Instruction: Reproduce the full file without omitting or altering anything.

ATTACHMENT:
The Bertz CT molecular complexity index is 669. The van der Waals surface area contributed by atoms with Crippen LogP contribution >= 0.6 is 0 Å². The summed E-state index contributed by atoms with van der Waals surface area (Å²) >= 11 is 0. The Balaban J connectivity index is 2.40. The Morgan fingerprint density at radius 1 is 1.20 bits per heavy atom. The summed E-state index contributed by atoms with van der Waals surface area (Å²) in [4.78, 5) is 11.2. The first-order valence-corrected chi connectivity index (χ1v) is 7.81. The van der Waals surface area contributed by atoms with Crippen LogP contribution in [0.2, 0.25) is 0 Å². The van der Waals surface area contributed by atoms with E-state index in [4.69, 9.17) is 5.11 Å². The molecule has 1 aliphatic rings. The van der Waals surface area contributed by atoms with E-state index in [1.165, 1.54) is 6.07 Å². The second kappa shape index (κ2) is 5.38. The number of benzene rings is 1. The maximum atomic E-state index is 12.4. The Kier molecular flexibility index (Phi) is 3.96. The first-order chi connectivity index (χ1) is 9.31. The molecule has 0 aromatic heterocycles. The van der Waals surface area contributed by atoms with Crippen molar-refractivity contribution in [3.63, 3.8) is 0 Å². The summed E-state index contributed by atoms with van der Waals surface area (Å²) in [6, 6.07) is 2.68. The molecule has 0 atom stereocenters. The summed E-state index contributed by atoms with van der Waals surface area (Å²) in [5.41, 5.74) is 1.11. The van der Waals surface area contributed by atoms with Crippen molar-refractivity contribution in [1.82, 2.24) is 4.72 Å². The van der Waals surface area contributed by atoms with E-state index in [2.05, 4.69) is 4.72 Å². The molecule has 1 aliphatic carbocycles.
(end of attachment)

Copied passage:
The Bertz CT molecular complexity index is 669. The van der Waals surface area contributed by atoms with Crippen LogP contribution >= 0.6 is 0 Å². The summed E-state index contributed by atoms with van der Waals surface area (Å²) >= 11 is 0. The Balaban J connectivity index is 2.40. The Morgan fingerprint density at radius 1 is 1.20 bits per heavy atom. The summed E-state index contributed by atoms with van der Waals surface area (Å²) in [4.78, 5) is 11.2. The first-order valence-corrected chi connectivity index (χ1v) is 7.81. The van der Waals surface area contributed by atoms with Crippen LogP contribution in [0.2, 0.25) is 0 Å². The van der Waals surface area contributed by atoms with E-state index in [4.69, 9.17) is 5.11 Å². The molecule has 1 aliphatic rings. The van der Waals surface area contributed by atoms with E-state index in [1.165, 1.54) is 6.07 Å². The second kappa shape index (κ2) is 5.38. The number of benzene rings is 1. The maximum atomic E-state index is 12.4. The Kier molecular flexibility index (Phi) is 3.96. The first-order chi connectivity index (χ1) is 9.31. The molecule has 0 aromatic heterocycles. The van der Waals surface area contributed by atoms with Crippen molar-refractivity contribution in [3.63, 3.8) is 0 Å². The summed E-state index contributed by atoms with van der Waals surface area (Å²) in [6, 6.07) is 2.68. The molecule has 0 atom stereocenters. The summed E-state index contributed by atoms with van der Waals surface area (Å²) in [5.41, 5.74) is 1.11. The van der Waals surface area contributed by atoms with Crippen molar-refractivity contribution in [1.82, 2.24) is 4.72 Å². The van der Waals surface area contributed by atoms with E-state index in [2.05, 4.69) is 4.72 Å². The molecule has 1 aliphatic carbocycles.